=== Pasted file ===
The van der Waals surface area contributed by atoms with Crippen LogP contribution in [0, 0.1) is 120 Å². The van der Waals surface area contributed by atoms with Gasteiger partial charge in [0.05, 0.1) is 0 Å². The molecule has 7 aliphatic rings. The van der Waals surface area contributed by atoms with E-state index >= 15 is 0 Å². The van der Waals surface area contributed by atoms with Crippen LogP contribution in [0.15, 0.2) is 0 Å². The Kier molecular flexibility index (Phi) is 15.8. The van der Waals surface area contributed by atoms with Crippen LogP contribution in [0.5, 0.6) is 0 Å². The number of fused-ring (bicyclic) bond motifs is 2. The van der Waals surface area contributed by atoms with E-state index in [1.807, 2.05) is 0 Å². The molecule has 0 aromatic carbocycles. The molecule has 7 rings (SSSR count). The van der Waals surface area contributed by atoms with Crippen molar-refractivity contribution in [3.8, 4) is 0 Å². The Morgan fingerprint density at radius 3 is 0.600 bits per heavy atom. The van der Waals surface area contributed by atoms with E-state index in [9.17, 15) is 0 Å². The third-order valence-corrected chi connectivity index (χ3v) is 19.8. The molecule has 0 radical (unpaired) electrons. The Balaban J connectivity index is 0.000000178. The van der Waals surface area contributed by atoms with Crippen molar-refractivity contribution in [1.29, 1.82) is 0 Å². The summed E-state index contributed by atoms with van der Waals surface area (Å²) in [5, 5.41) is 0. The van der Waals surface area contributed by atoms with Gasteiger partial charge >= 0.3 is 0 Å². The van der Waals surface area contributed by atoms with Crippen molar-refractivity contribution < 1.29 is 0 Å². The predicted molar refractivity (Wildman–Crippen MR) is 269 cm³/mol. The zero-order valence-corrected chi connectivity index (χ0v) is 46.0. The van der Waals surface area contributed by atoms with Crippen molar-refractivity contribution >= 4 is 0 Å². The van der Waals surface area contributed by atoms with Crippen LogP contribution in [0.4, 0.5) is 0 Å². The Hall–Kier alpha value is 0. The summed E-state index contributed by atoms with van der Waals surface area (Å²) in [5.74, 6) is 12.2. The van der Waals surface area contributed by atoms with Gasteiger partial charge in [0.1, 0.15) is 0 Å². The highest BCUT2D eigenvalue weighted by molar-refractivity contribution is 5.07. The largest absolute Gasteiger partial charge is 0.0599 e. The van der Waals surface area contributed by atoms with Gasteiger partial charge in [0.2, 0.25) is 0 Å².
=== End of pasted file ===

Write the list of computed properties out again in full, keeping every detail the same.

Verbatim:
The van der Waals surface area contributed by atoms with Crippen LogP contribution in [0, 0.1) is 120 Å². The van der Waals surface area contributed by atoms with Gasteiger partial charge in [0.05, 0.1) is 0 Å². The molecule has 7 aliphatic rings. The van der Waals surface area contributed by atoms with E-state index >= 15 is 0 Å². The van der Waals surface area contributed by atoms with Crippen LogP contribution in [0.15, 0.2) is 0 Å². The Kier molecular flexibility index (Phi) is 15.8. The van der Waals surface area contributed by atoms with Crippen LogP contribution in [0.5, 0.6) is 0 Å². The number of fused-ring (bicyclic) bond motifs is 2. The van der Waals surface area contributed by atoms with E-state index in [1.807, 2.05) is 0 Å². The molecule has 0 aromatic carbocycles. The molecule has 7 rings (SSSR count). The van der Waals surface area contributed by atoms with Crippen molar-refractivity contribution in [3.8, 4) is 0 Å². The Morgan fingerprint density at radius 3 is 0.600 bits per heavy atom. The van der Waals surface area contributed by atoms with E-state index in [9.17, 15) is 0 Å². The third-order valence-corrected chi connectivity index (χ3v) is 19.8. The molecule has 0 radical (unpaired) electrons. The Balaban J connectivity index is 0.000000178. The van der Waals surface area contributed by atoms with Crippen molar-refractivity contribution in [1.29, 1.82) is 0 Å². The summed E-state index contributed by atoms with van der Waals surface area (Å²) in [5, 5.41) is 0. The van der Waals surface area contributed by atoms with Gasteiger partial charge >= 0.3 is 0 Å². The van der Waals surface area contributed by atoms with Crippen molar-refractivity contribution < 1.29 is 0 Å². The predicted molar refractivity (Wildman–Crippen MR) is 269 cm³/mol. The zero-order valence-corrected chi connectivity index (χ0v) is 46.0. The van der Waals surface area contributed by atoms with Crippen molar-refractivity contribution >= 4 is 0 Å². The van der Waals surface area contributed by atoms with Crippen LogP contribution in [0.4, 0.5) is 0 Å². The Hall–Kier alpha value is 0. The summed E-state index contributed by atoms with van der Waals surface area (Å²) in [5.74, 6) is 12.2. The van der Waals surface area contributed by atoms with Gasteiger partial charge in [0.1, 0.15) is 0 Å². The highest BCUT2D eigenvalue weighted by molar-refractivity contribution is 5.07. The largest absolute Gasteiger partial charge is 0.0599 e. The van der Waals surface area contributed by atoms with Gasteiger partial charge in [0.2, 0.25) is 0 Å².